Cover Focus: Care Across The Generations | May 2016

Marketing Your Practice Across Multiple Generations

With all eyes on the millennials, your social media strategy has to be sharp.

Firmly established in our community for close to 50 years, my colleagues’ and my practice has an excellent reputation and a loyal following that began when the baby boomer generation was in its youth. Many of our patients first came to our office as children and have stayed with us. However, an evaluation of our ophthalmologic practice brought us to the realization that, if we wanted another 50 years, we would need to reach out and cultivate a younger patient base. To accomplish this, we implemented a new multifaceted marketing strategy designed to connect us to the up-and-coming generation while still maintaining the quality and services our long-time patients expect. Our efforts are proving effective, and we are reaping the benefits of a growing practice.

DEFINING A GENERATION

AT A GLANCE

• The author implemented a multifaceted marketing strategy designed to connect his practice to the up-and-coming generation while still maintaining the quality and services his long-time patients expect.

• Reaching the millennial generation necessitated that the practice create an online presence and market through various social media platforms, including Facebook and Twitter.

• A personal touch has different meaning to different generations. The practice’s in-house counselors adapt and cater to the needs of patients at every stage of life.

First, we sought to understand the demographics and collective traits and habits of our potential patients. We then developed a plan to target the largest demographic market while amping up our efforts to retain our core baby boomer demographic.

Historically the most influential generation of the modern era, the baby boomers are exiting the workforce and declining in number and spending power. Boomers range in age from 52 to 70 years old and are predictably brand and establishment loyal. It has been well documented that boomers tend to respond to personal referrals and traditional marketing methods.

Sandwiched between the two larger—and louder—generations, generation X (gen Xers) grew up as technology was emerging. The gen Xer is generally considered to be between the ages of 36 and 51 years old and is apt to respond to strategies that appeal to both the boomer and millennial generations; therefore, we focused our marketing efforts on those two groups.

All marketing eyes are currently upon the millennial generation, which includes individuals who came into adulthood near the turn of the 21st century (currently 19-35 years old). Their influence has grown markedly, and they both outnumber and outspend gen Xers and the once-dominant baby boomers. Millennials are rarely seen without an electronic device in hand; access to instant information on the Internet is a necessity, not a luxury. This generation is wholly dependent upon connectivity in every aspect of their socially networked lives. Collectively speaking, millennials tend to respond to social network marketing and rely on the recommendations of friends and independent, online research.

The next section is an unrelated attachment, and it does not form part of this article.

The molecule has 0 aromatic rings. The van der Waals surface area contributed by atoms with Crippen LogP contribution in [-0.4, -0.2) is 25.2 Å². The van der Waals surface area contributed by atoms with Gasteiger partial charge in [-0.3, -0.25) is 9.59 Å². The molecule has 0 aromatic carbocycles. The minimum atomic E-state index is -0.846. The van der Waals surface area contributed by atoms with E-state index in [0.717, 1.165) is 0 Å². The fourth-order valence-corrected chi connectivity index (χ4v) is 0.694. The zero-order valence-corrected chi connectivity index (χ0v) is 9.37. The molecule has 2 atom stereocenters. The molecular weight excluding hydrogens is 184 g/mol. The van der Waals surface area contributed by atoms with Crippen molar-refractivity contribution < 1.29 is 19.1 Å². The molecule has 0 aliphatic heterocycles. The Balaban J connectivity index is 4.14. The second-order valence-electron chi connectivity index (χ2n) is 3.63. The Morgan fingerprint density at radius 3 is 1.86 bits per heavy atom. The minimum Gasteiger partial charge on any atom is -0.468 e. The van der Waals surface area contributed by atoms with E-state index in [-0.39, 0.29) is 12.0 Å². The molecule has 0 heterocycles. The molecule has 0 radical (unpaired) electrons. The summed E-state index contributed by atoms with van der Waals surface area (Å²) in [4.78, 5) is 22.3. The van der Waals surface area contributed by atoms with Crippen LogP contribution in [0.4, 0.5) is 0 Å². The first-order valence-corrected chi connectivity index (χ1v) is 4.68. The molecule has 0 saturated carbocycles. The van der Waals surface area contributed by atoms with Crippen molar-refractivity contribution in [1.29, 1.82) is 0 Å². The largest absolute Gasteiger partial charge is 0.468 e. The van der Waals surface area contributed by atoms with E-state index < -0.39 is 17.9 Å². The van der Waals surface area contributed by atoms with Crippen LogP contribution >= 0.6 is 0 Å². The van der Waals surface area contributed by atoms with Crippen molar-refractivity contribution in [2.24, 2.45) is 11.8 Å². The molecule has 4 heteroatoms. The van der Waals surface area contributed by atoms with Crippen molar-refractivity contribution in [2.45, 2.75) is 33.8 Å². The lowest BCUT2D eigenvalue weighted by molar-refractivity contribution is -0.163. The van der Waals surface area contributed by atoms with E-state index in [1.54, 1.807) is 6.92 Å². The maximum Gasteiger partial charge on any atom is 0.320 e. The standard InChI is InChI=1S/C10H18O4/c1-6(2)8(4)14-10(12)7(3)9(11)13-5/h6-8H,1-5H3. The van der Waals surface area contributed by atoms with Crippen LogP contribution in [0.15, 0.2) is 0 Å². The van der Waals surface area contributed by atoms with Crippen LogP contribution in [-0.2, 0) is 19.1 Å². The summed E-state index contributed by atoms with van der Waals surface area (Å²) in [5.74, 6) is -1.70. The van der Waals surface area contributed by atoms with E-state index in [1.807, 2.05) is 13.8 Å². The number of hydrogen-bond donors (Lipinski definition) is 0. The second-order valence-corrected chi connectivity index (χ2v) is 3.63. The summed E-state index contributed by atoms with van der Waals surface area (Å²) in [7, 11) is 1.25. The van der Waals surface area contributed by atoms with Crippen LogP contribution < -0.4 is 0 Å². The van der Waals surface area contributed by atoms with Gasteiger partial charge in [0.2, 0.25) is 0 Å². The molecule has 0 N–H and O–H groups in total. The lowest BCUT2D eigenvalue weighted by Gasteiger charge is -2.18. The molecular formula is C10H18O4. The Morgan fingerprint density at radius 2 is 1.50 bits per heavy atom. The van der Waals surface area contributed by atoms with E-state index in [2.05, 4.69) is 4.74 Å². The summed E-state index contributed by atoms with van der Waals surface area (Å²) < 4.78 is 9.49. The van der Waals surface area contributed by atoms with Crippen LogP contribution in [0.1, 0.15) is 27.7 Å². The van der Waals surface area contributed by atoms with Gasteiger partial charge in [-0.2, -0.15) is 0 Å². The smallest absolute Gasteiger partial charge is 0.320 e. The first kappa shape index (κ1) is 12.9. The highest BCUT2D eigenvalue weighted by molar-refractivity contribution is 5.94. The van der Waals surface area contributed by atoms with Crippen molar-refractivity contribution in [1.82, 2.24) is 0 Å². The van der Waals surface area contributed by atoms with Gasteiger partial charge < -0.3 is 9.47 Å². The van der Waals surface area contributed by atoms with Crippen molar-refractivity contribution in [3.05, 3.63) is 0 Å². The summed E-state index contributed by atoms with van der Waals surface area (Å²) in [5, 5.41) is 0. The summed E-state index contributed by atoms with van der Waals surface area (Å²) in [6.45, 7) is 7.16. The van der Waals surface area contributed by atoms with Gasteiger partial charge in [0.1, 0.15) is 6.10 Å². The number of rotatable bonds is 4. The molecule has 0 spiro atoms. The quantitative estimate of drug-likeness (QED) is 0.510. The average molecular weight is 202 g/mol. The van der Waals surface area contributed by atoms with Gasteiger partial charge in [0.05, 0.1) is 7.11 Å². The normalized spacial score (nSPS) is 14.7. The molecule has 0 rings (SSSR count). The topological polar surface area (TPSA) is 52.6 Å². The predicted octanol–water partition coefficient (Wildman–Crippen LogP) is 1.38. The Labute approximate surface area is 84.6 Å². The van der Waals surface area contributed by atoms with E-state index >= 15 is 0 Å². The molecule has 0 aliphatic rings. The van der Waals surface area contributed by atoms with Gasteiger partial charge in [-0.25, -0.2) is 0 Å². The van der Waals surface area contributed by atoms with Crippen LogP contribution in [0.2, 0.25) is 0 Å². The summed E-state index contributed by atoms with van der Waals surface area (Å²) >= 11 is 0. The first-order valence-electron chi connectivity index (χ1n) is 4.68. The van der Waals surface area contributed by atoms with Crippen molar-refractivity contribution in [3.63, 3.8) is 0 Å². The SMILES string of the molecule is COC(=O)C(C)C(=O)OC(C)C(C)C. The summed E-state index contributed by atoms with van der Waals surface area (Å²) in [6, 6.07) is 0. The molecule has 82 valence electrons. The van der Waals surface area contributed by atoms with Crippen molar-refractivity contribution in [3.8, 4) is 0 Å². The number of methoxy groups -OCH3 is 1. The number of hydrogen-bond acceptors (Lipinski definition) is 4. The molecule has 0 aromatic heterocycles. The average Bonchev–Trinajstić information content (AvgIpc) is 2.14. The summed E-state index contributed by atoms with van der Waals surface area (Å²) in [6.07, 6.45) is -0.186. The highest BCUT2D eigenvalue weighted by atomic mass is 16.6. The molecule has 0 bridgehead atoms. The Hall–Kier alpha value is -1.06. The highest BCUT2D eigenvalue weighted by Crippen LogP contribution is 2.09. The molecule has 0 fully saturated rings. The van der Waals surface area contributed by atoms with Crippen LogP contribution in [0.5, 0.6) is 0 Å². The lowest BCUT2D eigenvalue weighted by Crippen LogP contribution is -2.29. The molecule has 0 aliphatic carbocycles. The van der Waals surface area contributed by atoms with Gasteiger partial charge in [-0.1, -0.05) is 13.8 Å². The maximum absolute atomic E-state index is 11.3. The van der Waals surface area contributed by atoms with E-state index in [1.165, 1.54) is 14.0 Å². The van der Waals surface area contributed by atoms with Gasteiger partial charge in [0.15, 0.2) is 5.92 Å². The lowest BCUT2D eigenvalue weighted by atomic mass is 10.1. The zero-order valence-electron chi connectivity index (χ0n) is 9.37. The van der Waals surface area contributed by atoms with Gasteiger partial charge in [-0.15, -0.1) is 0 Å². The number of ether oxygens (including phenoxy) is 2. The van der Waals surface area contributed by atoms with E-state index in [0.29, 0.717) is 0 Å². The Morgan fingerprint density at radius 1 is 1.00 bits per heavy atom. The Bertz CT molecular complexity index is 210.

SOCIAL MEDIA

Reaching the millennial generation necessitated that we create an online presence and market through various social media platforms, including Facebook and Twitter. Initially, we contracted with website designers and companies that focused on search engine optimization and social media marketing. Once we were up and running, we created an internal committee within the practice consisting of administrators, office staff, and physicians to provide guidance. We engaged the services of companies like Constant Contact for email marketing and created a blog to educate our public on topics of common concern across all ages, such as “when should your child’s eyes be examined,” or “advances in cataract surgery technology,” which also serve to cross-market our services.

Of particular concern when entering the realm of social media is how to control negative content posted by Internet trolls (people who deliberately set out to provoke emotion by posting inflammatory comments simply for the sake of sparking arguments or to harass) or the occasional unhappy client. Fortunately, the most common social media platforms, such as Facebook, have various security settings and controls allowing us to monitor and approve comments before they are posted. However, there is another category of social media that is much more difficult to regulate. It includes “rating” sites such as Yelp, HealthGrades, vitals.com, and WebMD. Although no setup or maintenance is necessary to maintain these sites, it behooves you to know what your brand and image look like to your public and to develop a policy to respond to negative comments.

Effective marketing on social media requires interaction with your audience through various giveaways, contests, and questions crafted to encourage people to “like” your business on Facebook, tweet, or Instagram their experience. Getting your audience involved equates to free marketing, and if done right, millennials practically do all the marketing for you in those venues.